What I Learned At My Second Trump Rally

It was dark and hot. He stood with his face about six inches from the long, black hair of a woman whose own face he hadn’t yet seen. Everyone was very still.

The air was very close inside the compartment. To Marek’s eye there was no apparent way to sense how quickly they were moving, but he nonetheless felt that they were hurtling at impossible velocities.

The only interruption to the monotony of the compartment was the periodic opening of a door behind them. An almost imperceptibly small hum would wind itself down into a lower frequency range, and then stop, and then light would spill over Marek’s shoulders, onto the woman’s hair. The air pressure would drop, slightly. People shuffled in, behind him, and found their markers on the floor of the compartment, and stood still. The doors shut, and the hum began its slow climb through audibility.

After 18 door openings, the front of the compartment swung back in four parts. Brilliant white light flooded the compartment. Marek shielded his eyes. The person behind him walked into his back. Marek assumed the body language of apology and silently moved forward, taking larger than normal steps to catch up to the black-haired woman.

They marched across a featureless field of brown grass for many minutes. At one point, two tones sounded from the mouth-piece of the drone hovering above them. Time to drink water. Marek wasn’t thirsty, but he drank from his pouch just the same.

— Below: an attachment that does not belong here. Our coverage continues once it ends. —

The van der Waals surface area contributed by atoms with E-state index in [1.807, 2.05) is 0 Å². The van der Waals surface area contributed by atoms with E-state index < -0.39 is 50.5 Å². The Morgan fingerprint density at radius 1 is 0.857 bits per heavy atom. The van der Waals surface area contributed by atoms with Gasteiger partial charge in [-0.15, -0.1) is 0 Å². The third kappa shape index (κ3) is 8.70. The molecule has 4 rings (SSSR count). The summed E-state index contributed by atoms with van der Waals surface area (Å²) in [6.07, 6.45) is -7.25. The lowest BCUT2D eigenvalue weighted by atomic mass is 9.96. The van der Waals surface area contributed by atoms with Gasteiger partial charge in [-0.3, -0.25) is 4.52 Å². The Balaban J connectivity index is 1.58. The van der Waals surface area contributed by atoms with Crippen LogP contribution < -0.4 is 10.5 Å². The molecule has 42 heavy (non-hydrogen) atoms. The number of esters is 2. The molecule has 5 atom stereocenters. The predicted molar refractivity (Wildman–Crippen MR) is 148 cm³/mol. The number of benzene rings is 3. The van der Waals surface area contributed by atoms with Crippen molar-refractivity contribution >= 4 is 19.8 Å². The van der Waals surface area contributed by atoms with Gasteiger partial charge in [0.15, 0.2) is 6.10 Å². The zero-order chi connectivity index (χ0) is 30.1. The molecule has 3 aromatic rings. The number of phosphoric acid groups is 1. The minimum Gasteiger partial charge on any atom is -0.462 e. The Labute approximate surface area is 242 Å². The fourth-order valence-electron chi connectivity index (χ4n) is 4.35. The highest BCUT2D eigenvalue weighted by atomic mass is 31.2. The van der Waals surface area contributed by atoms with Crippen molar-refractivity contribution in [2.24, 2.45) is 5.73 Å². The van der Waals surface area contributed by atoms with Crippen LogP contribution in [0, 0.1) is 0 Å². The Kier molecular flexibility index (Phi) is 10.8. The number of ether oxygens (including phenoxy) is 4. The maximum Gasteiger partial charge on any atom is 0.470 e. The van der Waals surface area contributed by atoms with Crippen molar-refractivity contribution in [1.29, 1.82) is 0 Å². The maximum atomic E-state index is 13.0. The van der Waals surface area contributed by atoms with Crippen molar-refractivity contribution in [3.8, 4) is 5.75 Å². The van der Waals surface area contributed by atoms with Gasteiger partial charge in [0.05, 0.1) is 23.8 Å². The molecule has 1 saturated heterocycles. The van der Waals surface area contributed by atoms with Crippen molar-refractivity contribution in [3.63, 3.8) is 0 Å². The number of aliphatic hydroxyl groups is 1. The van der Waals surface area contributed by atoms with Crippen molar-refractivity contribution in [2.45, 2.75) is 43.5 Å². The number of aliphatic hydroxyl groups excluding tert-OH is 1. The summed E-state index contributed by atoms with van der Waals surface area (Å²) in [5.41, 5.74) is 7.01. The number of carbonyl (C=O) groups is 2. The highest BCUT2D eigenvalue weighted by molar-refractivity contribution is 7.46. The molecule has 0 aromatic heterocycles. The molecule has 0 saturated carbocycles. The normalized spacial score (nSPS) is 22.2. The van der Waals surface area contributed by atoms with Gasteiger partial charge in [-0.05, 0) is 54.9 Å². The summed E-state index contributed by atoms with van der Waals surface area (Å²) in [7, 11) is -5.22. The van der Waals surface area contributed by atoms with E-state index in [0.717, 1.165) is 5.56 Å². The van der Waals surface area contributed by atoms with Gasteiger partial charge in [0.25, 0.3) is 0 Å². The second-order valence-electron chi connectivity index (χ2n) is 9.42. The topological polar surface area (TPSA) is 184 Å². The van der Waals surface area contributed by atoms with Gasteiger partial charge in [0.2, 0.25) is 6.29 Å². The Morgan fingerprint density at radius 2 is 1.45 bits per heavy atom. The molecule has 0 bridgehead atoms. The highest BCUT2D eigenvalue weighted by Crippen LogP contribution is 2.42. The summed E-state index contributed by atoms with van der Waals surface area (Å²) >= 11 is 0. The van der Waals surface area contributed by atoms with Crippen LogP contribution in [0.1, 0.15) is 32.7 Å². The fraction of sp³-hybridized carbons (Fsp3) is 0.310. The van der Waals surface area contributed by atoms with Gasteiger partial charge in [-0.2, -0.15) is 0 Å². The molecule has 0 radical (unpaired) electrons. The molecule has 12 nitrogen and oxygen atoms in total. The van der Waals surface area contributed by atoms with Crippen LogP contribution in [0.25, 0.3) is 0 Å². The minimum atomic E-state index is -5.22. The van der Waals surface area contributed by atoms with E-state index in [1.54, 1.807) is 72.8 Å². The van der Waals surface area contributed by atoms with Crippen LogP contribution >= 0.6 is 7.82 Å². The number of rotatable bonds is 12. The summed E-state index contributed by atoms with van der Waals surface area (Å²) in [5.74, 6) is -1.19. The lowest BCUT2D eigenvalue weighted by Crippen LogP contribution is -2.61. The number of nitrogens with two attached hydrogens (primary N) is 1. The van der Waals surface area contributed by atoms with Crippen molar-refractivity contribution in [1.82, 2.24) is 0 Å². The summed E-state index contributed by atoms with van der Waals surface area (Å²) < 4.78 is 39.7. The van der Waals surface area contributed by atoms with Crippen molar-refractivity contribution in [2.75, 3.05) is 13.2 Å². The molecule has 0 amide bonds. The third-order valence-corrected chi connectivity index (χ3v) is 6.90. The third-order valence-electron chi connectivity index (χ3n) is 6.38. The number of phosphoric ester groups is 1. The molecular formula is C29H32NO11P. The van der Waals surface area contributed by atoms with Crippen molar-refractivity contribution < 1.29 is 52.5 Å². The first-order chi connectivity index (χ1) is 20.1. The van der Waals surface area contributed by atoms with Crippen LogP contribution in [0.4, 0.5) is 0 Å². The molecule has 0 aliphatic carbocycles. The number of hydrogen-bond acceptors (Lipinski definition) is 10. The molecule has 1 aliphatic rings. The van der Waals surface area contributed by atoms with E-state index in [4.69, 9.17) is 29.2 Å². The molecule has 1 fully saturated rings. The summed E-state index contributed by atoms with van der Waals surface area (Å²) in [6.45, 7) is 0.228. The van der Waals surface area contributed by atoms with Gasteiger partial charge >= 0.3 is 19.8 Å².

Soon they entered a marked place. Marek walked until the woman in front of him stopped. He looked down, and saw his mark, and stood on it, and did nothing. The drone exhausted warm propellant and swung a cartwheel in the air, stopping in front of them.

“You are here to dig a pool for Robot Dracula,” the drone announced, “you will then be systematically disposed of, which is a euphemism for execution. Your flesh will be dissolved. One of you will survive, and flee, and join the resistance.”

A voice, from a worker. From the woman in front of him. “When we flee, in which direction will we flee?”

The drone pivoted and gestured with a tentacle. “That way.”

Marek looked in the direction the drone indicated. Hills, forest beyond.

Another voice. A man’s. “Who amongst us will flee? Who will survive disposal… execution?”

The drone pivoted again. “Marek,” it intoned, “will survive.”

Marek’s eyes widened.

“How do you feel about that, Marek?” asked the drone.

Marek thought for a moment before speaking. “Well… it’s great that I’m not going to be killed. I just want to say that first off. Super happy about that. It just… it sucks that everyone else is going to be executed. So…” Marek trailed off.

“Kind of a mix of emotions then?” asked the drone.

“Yes. Two emotions at once. Happiness and sadness. I already feel both guilty and free.”

“That’s great. That’s really interesting,” boomed the drone, “I’m glad you’re handling it well. Anyway before you flee… you know. Tick tock.”

Marek stared. “What?”

The woman in front of him turned around. She was super just kind of plain looking. “We still have to dig the pool before you go, Marek. For Robot Dracula.”

“Oh, right, sorry. Can you get your ugly fuckin’ dead in ten minutes face the fuck out of my grill please? For fuck’s sake.”

Shovels emerged from the bottom of the drone like wooden quills. “Get your shovels folks. Come and get ‘em.”

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